December 5, 2011 at 1:08 pm |
    • dean

      Your mistake is in assuming all posters are American.

      December 5, 2011 at 3:20 pm |
    • Jose M. Pulido

      What you read here is not hatred, it is the truth. Islam is not a religion but an ideology disguised as a believer -friendly religion; Islam is used as an excuse to murder and physically and mentally oppress men, women and children.
      You should be glad we are trying help to Muslims free themselves from such a deadly ideology. As you may have noticed: Our authorities often capture Islamists/Muslims in the process or planning to blow up buildings and refineries in U.S. soil. Some of them are American-born converts to Islam. Is this the ideology you support? Are you one of those potential criminals who would dare to sabotage nuclear plants and other important facilities? If those Islamist/Muslim Imans only come here to brainwash weak minded people and persuade them to commit terror crimes in the name of Islam, why are you surprised of the fact that we react against Islam and its leaders and followers? Would you like us to say: "Yes, we love you, and go ahead and blow yourself up along with a building"? So be mature and do not play victim of hatred, as many Muslims do when we tell them the truth about Islam and its leaders and followers. If anyone hates the U.S.A., is Islam and its leaders and followers.

      December 6, 2011 at 2:40 am |
  13. Jade

    Nobody is more devout than I am. I am a very devout atheist.

    December 5, 2011 at 1:03 pm |
    • catholic engineer

      Caution there, Jade. When you say "devout", you get dangerously close to religion. Atheists insist theirs is not a religious belief, so don't blow their cover.

      December 5, 2011 at 1:43 pm |
  14. Colonel Aukmed

    Get me a sword, I want to cut his head off!!

    December 5, 2011 at 1:00 pm |
  15. Me

    To answer the question the headline asks, Muslims are more naive than other religious followers.

    December 5, 2011 at 1:00 pm |
  16. ss

    Greatest inventions and discoveries known to mankind were attributed to people who practice chistianity.

    December 5, 2011 at 1:00 pm |
    • William Shelton

      Algebra? Nope, you're wrong. The greatest inventions and discoveries throughout history do NOT belong to just one group - religious, ethnic or otherwise.

      December 5, 2011 at 1:03 pm |
    • MM

      As far as scientific inventions are concerned, you are right. But as far as spiritual inventions are concerned the credit goes to Hinduism/Buddhism.

      December 5, 2011 at 1:15 pm |
    • What are you talking about

      Not to rain on your parade, but people who practice christianity caused the Dark Ages, where technology moved backwards by a 1000 years.

      December 5, 2011 at 1:17 pm |
    • CosmicC

      Nice try, but a miss. Would you like to play again?
      While Europe was wallowing in the Dark Ages, the Arab world was developing math, science and medicine in ways that were forbidden by the Vatican.
      Many early to mid-20th century inventions can be credited to Jews and Atheists.
      The industrial revolution was fueled by inventions of Deists and Theists, who explicitly did not believe in the divinity of Jesus.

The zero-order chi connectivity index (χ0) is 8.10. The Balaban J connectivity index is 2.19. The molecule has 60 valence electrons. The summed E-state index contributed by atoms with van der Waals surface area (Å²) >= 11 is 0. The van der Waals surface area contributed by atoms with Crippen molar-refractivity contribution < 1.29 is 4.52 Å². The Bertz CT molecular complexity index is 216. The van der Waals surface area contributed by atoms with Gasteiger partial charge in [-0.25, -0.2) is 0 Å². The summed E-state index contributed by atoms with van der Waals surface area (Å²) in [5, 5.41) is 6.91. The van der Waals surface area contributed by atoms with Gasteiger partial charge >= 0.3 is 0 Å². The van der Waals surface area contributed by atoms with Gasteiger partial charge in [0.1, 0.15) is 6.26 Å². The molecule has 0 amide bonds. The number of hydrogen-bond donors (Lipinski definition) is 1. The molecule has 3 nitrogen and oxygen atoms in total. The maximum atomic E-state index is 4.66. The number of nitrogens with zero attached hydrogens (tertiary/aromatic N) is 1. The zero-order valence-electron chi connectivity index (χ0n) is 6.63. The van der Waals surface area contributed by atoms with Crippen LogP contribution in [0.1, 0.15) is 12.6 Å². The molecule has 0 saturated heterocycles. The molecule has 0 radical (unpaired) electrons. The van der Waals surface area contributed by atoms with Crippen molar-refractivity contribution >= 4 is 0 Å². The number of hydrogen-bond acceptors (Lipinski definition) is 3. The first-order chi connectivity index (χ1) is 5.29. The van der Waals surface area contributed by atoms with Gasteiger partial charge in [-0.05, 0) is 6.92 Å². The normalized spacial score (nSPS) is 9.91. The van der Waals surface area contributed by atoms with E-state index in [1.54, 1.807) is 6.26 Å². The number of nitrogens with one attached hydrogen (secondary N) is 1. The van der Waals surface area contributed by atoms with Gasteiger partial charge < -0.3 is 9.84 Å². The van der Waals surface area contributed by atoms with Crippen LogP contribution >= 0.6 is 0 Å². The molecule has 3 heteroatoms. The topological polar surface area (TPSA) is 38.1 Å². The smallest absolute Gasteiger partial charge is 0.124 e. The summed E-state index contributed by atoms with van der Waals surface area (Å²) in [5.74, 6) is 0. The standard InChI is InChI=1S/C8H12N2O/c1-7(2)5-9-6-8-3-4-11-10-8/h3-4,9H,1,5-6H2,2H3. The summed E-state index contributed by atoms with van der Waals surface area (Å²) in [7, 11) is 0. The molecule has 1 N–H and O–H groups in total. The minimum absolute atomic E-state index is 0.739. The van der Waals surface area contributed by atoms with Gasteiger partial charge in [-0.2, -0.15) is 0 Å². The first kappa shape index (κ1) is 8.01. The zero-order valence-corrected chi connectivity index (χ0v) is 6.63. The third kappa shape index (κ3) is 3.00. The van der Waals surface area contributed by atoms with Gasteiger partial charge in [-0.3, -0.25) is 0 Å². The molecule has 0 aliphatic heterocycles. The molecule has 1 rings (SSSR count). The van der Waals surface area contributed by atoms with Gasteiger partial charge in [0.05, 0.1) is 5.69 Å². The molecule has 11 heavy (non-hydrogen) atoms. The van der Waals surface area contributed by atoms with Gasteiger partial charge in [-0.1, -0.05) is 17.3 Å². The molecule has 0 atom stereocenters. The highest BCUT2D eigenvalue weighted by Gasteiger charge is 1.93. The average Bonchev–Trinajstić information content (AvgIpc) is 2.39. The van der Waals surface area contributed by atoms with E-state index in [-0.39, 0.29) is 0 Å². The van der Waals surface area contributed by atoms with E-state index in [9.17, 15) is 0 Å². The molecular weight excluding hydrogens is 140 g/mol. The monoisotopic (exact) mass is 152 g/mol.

December 5, 2011 at 2:08 pm |
  17. Fascist

    There is a third way!

    December 5, 2011 at 12:58 pm |
  18. josh

    The sad part about this whole debate, is that you are all debating a bunch of stories that were created to show how our lives should be lived. Judaism, Islam, and Christianity all have the same basis, a prophet was chosen to speak the word of a god, and because someone wrote these stories down, it became real to man. I understand raising your children to hold certain values is important, and religion shows them the way. But all it really is in the end is a bunch of stories that were created to brainwash, control and manipulate people no matter what religion it was

    December 5, 2011 at 12:53 pm |
    • J.I.M.

      Much of that control owes it power to the corruption of words like religion itself. Religion is now equated with monotheistic authoritarian systems of belief.

      December 5, 2011 at 12:59 pm |
    • Me

      Nicely put, Josh!

      December 5, 2011 at 1:01 pm |
  19. Fascist

    Have you considered becoming a fascist? Are you fascist-curious? It's not your father's fascism anymore!

    December 5, 2011 at 12:51 pm |
    • JustPassingBy


      December 5, 2011 at 12:55 pm |
    • Fascist

      In a sense we are all "just passing by" in this world. Fascism recognizes the human longing for existential integration into something larger than the "self," and does so explicitely. The future belongs to us!

      December 5, 2011 at 1:02 pm |
  20. JustPassingBy

    Just an observation: If someone that is born a Muslim decides that he no longer wants to be a Muslim what would happen to him? What if a muslim girl decides to marry a Jew what would happen to her..? Maybe this is how Muslims retain their numbers ....

    December 5, 2011 at 12:50 pm |
    • khanikun

      I think that varies depending on location. I was deployed in Pakistan and many Pakistani are Christian.

      December 5, 2011 at 1:13 pm |
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About this blog

The CNN Belief Blog covers the faith angles of the day's biggest stories, from breaking news to politics to entertainment, fostering a global conversation about the role of religion and belief in readers' lives. It's edited by CNN's Daniel Burke with contributions from Eric Marrapodi and CNN's worldwide news gathering team.